In Hot Brown Honey I saw the revolution but I could not will my body to cheer for it amongst the hive of white faces. What does it mean if I’m not going to dance with these white spectators because it is a work that you want to sit still with, relieved that someone else sees you? What if the work tells parts of your story but white people are more into it than you are? Like, seriously into it. Shrieking, stamping, laughing, crying, standing ovation INTO IT.

I see the merch. Plastic Afro combs and guitar picks with ‘Don’t Touch My Hair’ blazing across them. ‘Don’t Touch My Hair’ is one of many requests for a right to body-privacy that so many people of colour fight to make heard every day. It is also frequently and unfairly personalised, i.e. ‘I know you have a thing about people touching your hair…’ For a request that at one time felt so invisible to have grown into an accessible mainstream slogan is energising, but exposes it to processes of privilege and appropriation. 

Again, this hive of white. White grabbing hands. How did I get into this scrum? I’m standing near the middle of the merch table and getting served last. I stand silently, my own pair of earrings in my hand like a candle at a vigil. My hopes for feeling something (anything) by buying this empowerment, begin to morph from solidarity I can connect with into a fashion accessory white people are clamouring over. Sometimes I hear that they are buying the merch ‘for a friend’ and I think, ‘How is that friend going to feel about you giving them this?!’ I mourn. The slogan becomes vulnerable once more.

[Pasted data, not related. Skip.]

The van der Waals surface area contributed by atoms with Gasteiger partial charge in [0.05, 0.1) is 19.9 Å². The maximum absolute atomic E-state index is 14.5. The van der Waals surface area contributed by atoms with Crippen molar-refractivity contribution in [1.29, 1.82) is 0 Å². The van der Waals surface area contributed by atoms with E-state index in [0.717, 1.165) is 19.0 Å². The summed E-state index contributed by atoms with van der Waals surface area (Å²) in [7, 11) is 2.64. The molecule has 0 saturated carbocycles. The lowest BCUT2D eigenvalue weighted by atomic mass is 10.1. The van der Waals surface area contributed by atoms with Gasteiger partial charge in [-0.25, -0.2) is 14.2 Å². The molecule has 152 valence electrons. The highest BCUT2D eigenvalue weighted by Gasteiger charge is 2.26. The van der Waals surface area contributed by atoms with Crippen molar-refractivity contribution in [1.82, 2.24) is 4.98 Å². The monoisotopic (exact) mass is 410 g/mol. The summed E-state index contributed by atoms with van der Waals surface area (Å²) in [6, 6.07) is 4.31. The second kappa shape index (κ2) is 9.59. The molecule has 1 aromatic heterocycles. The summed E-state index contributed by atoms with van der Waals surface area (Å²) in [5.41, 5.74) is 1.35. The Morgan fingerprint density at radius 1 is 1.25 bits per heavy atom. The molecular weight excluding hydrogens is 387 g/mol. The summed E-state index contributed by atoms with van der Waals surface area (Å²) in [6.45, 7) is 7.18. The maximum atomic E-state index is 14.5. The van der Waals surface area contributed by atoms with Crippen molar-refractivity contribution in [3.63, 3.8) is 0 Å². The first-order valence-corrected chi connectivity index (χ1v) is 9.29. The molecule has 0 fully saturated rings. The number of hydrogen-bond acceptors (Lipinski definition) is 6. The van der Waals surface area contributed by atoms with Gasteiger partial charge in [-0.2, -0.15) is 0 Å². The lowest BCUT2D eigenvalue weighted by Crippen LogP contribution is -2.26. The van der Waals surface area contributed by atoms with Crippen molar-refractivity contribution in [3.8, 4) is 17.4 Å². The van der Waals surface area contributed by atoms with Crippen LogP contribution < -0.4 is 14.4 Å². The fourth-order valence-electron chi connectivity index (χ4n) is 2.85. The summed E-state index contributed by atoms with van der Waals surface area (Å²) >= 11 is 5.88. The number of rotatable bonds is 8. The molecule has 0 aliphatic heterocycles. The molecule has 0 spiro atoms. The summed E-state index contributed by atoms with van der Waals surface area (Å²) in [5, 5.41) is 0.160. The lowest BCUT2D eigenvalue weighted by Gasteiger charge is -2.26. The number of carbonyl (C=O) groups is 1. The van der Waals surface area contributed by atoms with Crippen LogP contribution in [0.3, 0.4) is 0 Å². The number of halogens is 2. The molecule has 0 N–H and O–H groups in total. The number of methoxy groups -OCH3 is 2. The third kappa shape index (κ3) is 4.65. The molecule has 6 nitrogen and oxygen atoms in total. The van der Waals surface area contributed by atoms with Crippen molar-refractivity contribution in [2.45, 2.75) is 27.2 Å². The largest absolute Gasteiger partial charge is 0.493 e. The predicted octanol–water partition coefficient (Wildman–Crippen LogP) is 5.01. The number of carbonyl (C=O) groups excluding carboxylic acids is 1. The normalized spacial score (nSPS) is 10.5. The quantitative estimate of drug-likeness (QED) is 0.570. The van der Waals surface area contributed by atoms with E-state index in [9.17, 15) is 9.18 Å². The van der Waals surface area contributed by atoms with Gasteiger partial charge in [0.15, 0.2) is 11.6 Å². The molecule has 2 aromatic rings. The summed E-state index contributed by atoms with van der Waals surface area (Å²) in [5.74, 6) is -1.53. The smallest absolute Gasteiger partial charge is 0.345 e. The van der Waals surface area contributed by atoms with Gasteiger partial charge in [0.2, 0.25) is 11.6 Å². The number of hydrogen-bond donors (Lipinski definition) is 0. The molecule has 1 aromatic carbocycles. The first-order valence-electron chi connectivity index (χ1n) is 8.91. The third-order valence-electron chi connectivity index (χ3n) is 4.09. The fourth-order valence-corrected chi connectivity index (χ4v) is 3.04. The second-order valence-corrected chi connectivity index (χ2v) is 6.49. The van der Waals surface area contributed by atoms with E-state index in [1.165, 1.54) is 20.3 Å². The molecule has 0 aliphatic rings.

These earring and badges could be ones that a white person feels safer wearing than a brown person. Sometimes, I can walk into a room or join in a discussion and I know I am being read as angry or as a disturbance. Sometimes, I cry in front of a white person and they think I’m angry (no lie). If the the starting point is a body whose attitudes and emotions are being misread, wearing the badge or the earrings adds to this already complicated mix. A dance of questioning and need for justification may begin. The anxiety of well-intentioned but racist behaviour happening is one of many spectres that accompany a brown body as it meets its environment. 

I am increasingly concerned with how people of colour can continue to make and passionately advocate for work that needs to be seen, heard and felt, while also knowing that the work is simultaneously used to entertain, sell and increase white folk’s cultural capital. Poet Vanessa Kisuule articulated the implications of this in a twitter thread with that started with “Watching so many shows at fringe around the issues of race whilst surrounded by overwhelmingly white audiences has been a trip. #edfringe”. Within it was a fear of minstrel-ling herself in her own performances - becoming complicit in the exoticising she fears is there within the gazes of her audiences. The thread captures a sense that fight for space for representation on our own terms is shifting/slipping. 

I hope these words sit alongside the currents of others. Adding one more to the volume of voices carrying on and hoping these moments amplify, to drag us out of this marshy terrain. 

Related Diagnoses: salt., Out, Yvette, Hot Brown Honey

Further Reading: Being Black in the Age of 'Wokeness', Pravesh Kumar: Radical Change Required, Theatre's Diversity Problem, Theatre's Lack of Diversity is Inexcusable